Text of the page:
Despite kind of a lot going on at the moment, the Trump administration is pushing ahead with its old plans to overhaul and roll-back Obama-era fuel economy standards. That and more in The Morning Shift for Tuesday, March 31, 2020.
The Trump administration’s new federal fuel emission standards will be announced later today, predictably rolling back previous standards established by President Obama. The issue is there are a lot of people who don’t want the rules to change—including automakers—and the attempt to change the rules is going to lead to a messy fight for some time to come it would seem.
From Automotive News:
The new rules, which must be finalized by April 1 in order to revise the 2022 model year requirements, is a jump over the initial proposal but will still result in significantly lower overall fleet fuel efficiency, environmentalists said.
Environmental Protection Agency chief Andrew Wheeler said on Twitter on Monday that the final rule will raise U.S. fleet fuel economy, reduce air pollution and “make new vehicles more affordable.”
California and 22 other U.S. states plan to challenge the rewrite. They previously challenged the Trump administration’s decision to revoke California’s authority to set stiff vehicle tailpipe emissions rules.
Essentially, the new standards are expected to scale back the current rules pushing automakers to achieve a fleet average of an estimated 46.7 MPG by 2026, lowering the required MPG and extending the deadline.
The Trump admin has been pushing this particular plan since 2018, and it’s still not clear who it’s actually helping. Most automakers presently have already made product and powertrain plans to meet the Obama rules, and there’d be no point in investing in changing those plans now. The ongoing uncertainty over the new rules will mean nobody will change what they’re currently doing anyway, at least until our government can settle on one firm set of standards to follow.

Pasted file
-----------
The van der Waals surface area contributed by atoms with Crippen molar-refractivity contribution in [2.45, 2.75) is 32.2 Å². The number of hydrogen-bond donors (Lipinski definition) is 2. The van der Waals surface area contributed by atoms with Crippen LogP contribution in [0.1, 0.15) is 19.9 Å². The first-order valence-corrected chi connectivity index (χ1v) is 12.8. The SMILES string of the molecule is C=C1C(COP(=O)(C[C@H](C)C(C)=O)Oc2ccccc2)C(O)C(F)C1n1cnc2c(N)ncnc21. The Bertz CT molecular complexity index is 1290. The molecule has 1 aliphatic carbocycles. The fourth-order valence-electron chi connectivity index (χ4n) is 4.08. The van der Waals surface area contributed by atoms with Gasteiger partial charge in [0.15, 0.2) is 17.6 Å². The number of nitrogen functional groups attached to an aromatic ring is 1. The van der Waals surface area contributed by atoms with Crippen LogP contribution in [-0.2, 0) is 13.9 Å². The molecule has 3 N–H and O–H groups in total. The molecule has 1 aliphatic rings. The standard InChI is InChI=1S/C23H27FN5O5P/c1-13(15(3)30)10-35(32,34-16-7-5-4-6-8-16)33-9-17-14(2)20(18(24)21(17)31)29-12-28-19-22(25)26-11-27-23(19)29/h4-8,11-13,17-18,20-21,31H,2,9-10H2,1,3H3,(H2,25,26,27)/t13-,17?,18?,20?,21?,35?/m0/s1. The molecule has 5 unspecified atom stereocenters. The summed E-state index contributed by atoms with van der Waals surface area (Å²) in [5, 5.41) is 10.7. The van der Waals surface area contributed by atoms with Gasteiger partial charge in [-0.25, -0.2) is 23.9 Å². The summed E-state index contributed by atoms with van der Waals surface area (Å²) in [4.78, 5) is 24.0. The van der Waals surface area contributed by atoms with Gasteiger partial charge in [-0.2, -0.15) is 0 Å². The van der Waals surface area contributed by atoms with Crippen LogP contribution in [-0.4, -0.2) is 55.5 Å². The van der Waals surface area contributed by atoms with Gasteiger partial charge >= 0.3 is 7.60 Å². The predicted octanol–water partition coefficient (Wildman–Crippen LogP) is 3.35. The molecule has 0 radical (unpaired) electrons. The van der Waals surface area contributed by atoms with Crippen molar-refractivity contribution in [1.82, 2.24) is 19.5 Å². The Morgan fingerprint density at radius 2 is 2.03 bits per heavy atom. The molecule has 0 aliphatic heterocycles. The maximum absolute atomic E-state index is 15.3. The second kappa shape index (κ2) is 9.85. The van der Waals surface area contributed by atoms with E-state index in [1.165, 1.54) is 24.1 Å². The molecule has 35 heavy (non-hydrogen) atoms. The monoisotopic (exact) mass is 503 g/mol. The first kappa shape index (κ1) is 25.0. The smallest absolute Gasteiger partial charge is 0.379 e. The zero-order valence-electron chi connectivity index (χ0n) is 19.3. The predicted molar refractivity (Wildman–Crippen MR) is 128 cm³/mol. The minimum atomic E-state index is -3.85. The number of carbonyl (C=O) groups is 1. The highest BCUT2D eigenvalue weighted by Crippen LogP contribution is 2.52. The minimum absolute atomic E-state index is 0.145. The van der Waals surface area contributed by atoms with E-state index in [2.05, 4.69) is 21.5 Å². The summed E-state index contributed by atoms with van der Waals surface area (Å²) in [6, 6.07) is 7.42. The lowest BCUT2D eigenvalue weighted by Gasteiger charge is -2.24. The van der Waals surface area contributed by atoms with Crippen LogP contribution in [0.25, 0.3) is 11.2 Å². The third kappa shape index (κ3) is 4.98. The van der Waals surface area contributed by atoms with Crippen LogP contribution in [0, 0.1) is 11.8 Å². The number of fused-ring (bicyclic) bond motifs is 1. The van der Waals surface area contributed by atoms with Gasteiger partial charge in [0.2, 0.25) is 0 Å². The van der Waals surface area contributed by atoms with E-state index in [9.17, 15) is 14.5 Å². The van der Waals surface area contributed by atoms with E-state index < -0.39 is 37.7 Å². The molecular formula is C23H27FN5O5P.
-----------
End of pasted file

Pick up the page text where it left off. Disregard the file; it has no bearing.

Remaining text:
It’s almost like it’d just be easier to keep the progressive standards already in place.
Ford and GE Healthcare have partnered to produce some 50,000 much-needed ventilators for health professionals treating patients with severe cases of covid-19.
From Auto News:
The Model A-E ventilators were designed by Airon Corp., a privately held company specializing in high-tech pneumatic life-support products, and licensed by GE. The ventilator uses a simplified design that operates on air pressure, without the need for electricity.
By the week of April 20, it plans to start building the machines at its Rawsonville Components Plant in Ypsilanti, Mich. Ford, in a release, said it expects to produce 1,500 ventilators by the end of April, 12,000 by the end of May and 50,000 by July 4.
After that, Ford predicts it will be able to build up to 30,000 ventilators a month as needed.
The companies will bring in 500 paid volunteer UAW members to build the equipment.
In other news, Ford has delayed its plans to reopen its North American production facilities again:
The automaker said Tuesday it will indefinitely delay the restart of production at plants in Mexico, Canada and the United States and declined to offer a restart date.
It was previously aiming to begin work at Hermosillo Assembly in Mexico on April 6 and a handful of U.S. plants on April 14. Those dates came after it pushed back original projections of returning to work March 30.
The new United States–Mexico–Canada Agreement, also known as USMCA, which was designed to replace NAFTA, may be delayed to avoid adding unnecessary pressure on businesses currently working out how to stay afloat amid the covid-19 economic and social shutdown.